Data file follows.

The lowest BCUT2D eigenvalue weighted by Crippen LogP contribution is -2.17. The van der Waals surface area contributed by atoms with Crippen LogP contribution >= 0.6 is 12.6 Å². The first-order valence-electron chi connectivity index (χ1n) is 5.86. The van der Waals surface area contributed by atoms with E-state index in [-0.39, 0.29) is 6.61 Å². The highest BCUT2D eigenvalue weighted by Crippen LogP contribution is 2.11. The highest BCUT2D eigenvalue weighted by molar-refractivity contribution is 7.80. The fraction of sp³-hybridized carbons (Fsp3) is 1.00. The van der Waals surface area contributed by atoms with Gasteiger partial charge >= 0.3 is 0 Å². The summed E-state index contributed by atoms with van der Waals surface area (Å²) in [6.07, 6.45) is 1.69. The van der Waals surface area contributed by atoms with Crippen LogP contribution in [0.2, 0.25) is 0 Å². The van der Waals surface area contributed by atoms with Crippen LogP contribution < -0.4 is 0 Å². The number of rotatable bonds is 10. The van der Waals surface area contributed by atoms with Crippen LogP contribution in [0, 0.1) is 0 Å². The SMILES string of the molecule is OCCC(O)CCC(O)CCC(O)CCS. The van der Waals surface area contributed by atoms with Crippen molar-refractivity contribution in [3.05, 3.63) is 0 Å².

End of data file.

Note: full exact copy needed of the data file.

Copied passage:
The lowest BCUT2D eigenvalue weighted by Crippen LogP contribution is -2.17. The van der Waals surface area contributed by atoms with Crippen LogP contribution >= 0.6 is 12.6 Å². The first-order valence-electron chi connectivity index (χ1n) is 5.86. The van der Waals surface area contributed by atoms with E-state index in [-0.39, 0.29) is 6.61 Å². The highest BCUT2D eigenvalue weighted by Crippen LogP contribution is 2.11. The highest BCUT2D eigenvalue weighted by molar-refractivity contribution is 7.80. The fraction of sp³-hybridized carbons (Fsp3) is 1.00. The van der Waals surface area contributed by atoms with Gasteiger partial charge >= 0.3 is 0 Å². The summed E-state index contributed by atoms with van der Waals surface area (Å²) in [6.07, 6.45) is 1.69. The van der Waals surface area contributed by atoms with Crippen LogP contribution in [0.2, 0.25) is 0 Å². The van der Waals surface area contributed by atoms with Crippen LogP contribution < -0.4 is 0 Å². The number of rotatable bonds is 10. The van der Waals surface area contributed by atoms with Crippen LogP contribution in [0, 0.1) is 0 Å². The SMILES string of the molecule is OCCC(O)CCC(O)CCC(O)CCS. The van der Waals surface area contributed by atoms with Crippen molar-refractivity contribution in [3.05, 3.63) is 0 Å².